• Try a new hobby or learn a skill: Learning something new gives your brain a challenge and is a fun way to pass the time. Some examples are knitting, painting, photography, or learning to play an instrument. Picking up a new skill keeps your brain stimulated and active and sharpens your cognition.
  • Be social: Yep, that’s right, head out to a happy hour or lunch with friends! Interacting with others benefits your brain in the short and long term. Being sociable and keeping company with other people is good for mental health. If you’re a fan of board games, they count as social activities.
  • Brain training games: Games such as puzzles or logic games can increase your mental flexibility and challenge your mental muscles. While more research is required about the long-term effects of these tools, there isn’t a downside to expanding your cerebral abilities. So fire up your app and get to playing! Many games can be played on mobile phones or computers. While the games help with cognitive function, being mindful of your screen time is essential.
  • Meditation: Meditation isn’t just for yoga classes. Numerous studies have shown that regular mindfulness and meditation help with increasing neuroplasticity, help slow down brain aging, and boost cognitive abilities. Meditation teaches you to slow down your thoughts, let go of negativity, and calm your body and mind. While some people think you need to completely “clear your mind,” aka tune out all your thoughts while you meditate, that is not the case. Meditation is about awareness, acknowledgment, and moving forward. Try meditation for 5 – 10 minutes, then move on to longer sessions.

About the Author: As an experienced business consultant, Arnold Rogers has advised businesses across many industries in lead generation, customer experience, service development, and small business cash flow and financial management. He has experience handling diverse industries, from fast-moving consumer goods to business-to-business hardware retailers.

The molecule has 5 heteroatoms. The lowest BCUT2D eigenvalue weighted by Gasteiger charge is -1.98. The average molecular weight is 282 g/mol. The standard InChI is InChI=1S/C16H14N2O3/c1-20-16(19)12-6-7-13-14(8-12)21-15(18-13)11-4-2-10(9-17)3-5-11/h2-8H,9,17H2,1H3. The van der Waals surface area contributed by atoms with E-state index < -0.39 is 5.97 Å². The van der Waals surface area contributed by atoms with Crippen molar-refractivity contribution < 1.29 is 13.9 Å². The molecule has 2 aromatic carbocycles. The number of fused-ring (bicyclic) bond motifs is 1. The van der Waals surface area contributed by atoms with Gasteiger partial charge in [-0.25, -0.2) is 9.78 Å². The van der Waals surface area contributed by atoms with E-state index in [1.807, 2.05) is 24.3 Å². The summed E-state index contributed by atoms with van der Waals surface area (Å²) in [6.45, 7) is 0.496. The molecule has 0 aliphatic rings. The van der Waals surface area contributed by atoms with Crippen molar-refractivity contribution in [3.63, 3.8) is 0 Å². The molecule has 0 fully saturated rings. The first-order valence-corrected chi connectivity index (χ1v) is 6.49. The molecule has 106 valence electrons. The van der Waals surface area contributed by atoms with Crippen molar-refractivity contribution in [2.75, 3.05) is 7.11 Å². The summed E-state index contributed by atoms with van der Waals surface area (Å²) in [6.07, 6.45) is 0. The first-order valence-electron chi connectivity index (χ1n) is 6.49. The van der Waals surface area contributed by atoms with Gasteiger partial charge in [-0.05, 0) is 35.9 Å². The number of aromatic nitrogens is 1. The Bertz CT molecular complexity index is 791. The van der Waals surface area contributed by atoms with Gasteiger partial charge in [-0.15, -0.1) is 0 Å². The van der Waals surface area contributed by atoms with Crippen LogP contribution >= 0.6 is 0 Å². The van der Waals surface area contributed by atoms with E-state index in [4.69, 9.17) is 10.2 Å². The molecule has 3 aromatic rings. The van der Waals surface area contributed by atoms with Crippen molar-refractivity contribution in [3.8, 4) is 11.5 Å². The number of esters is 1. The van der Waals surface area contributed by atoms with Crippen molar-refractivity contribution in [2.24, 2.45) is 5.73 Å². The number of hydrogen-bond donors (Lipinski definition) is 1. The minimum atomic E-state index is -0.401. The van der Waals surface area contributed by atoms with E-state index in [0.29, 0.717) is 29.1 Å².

rtor.org and Our Sponsor Laurel House, Inc. Celebrate Pride in June

On June 28, 1969, New York City police raided the Stonewall Inn, a gay nightclub in Greenwich Village, sparking a riot and six days of protests. This incident, known as the Stonewall Uprising, marks a turning point in the gay rights movement, now celebrated as Pride Month in June.

This Pride Month, www.rtor.org and Laurel House affirm their commitment to supporting members of the LGBTQ+ community in their quest for equity and justice, especially in their fight for accessible, safe, health and mental health care.

www.rtor.org and Laurel House are committed to the advancement of racial equity and social justice, and to making mental health services available to all.

The opinions and views expressed in any guest blog post do not necessarily reflect those of www.rtor.org or its sponsor, Laurel House, Inc. The author and www.rtor.org have no affiliations with any products or services mentioned in the article or linked to therein. Guest Authors may have affiliations to products mentioned or linked to in their author bios.